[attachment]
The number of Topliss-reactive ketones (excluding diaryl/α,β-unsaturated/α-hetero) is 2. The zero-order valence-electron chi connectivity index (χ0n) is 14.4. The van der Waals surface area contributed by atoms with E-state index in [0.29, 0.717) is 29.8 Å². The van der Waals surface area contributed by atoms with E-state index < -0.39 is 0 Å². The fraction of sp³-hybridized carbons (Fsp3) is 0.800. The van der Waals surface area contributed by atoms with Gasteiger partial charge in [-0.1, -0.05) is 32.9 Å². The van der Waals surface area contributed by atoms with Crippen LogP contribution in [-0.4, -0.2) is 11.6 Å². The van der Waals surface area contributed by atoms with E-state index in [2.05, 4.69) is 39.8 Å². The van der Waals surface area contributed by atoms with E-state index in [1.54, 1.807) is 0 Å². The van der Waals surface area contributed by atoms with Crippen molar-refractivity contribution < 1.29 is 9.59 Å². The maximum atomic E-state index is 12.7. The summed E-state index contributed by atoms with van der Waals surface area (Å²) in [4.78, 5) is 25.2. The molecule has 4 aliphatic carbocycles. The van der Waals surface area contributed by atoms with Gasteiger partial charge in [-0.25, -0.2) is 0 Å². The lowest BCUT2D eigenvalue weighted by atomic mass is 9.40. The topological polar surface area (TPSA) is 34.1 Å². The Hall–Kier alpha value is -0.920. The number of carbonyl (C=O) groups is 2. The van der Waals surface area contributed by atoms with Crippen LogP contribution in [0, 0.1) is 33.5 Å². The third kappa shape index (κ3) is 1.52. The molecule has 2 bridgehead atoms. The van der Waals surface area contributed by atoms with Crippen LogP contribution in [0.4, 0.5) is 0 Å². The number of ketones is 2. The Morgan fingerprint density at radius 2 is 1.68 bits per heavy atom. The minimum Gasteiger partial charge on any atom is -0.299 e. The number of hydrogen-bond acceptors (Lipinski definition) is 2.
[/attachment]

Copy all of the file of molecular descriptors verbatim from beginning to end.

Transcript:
The number of Topliss-reactive ketones (excluding diaryl/α,β-unsaturated/α-hetero) is 2. The zero-order valence-electron chi connectivity index (χ0n) is 14.4. The van der Waals surface area contributed by atoms with E-state index in [0.29, 0.717) is 29.8 Å². The van der Waals surface area contributed by atoms with E-state index < -0.39 is 0 Å². The fraction of sp³-hybridized carbons (Fsp3) is 0.800. The van der Waals surface area contributed by atoms with Gasteiger partial charge in [-0.1, -0.05) is 32.9 Å². The van der Waals surface area contributed by atoms with Crippen LogP contribution in [-0.4, -0.2) is 11.6 Å². The van der Waals surface area contributed by atoms with E-state index in [2.05, 4.69) is 39.8 Å². The van der Waals surface area contributed by atoms with E-state index in [1.54, 1.807) is 0 Å². The van der Waals surface area contributed by atoms with Crippen molar-refractivity contribution < 1.29 is 9.59 Å². The maximum atomic E-state index is 12.7. The summed E-state index contributed by atoms with van der Waals surface area (Å²) in [4.78, 5) is 25.2. The molecule has 4 aliphatic carbocycles. The van der Waals surface area contributed by atoms with Gasteiger partial charge in [-0.25, -0.2) is 0 Å². The lowest BCUT2D eigenvalue weighted by atomic mass is 9.40. The topological polar surface area (TPSA) is 34.1 Å². The Hall–Kier alpha value is -0.920. The number of carbonyl (C=O) groups is 2. The van der Waals surface area contributed by atoms with Crippen LogP contribution in [0, 0.1) is 33.5 Å². The third kappa shape index (κ3) is 1.52. The molecule has 2 bridgehead atoms. The van der Waals surface area contributed by atoms with Crippen LogP contribution in [0.4, 0.5) is 0 Å². The number of ketones is 2. The Morgan fingerprint density at radius 2 is 1.68 bits per heavy atom. The minimum Gasteiger partial charge on any atom is -0.299 e. The number of hydrogen-bond acceptors (Lipinski definition) is 2.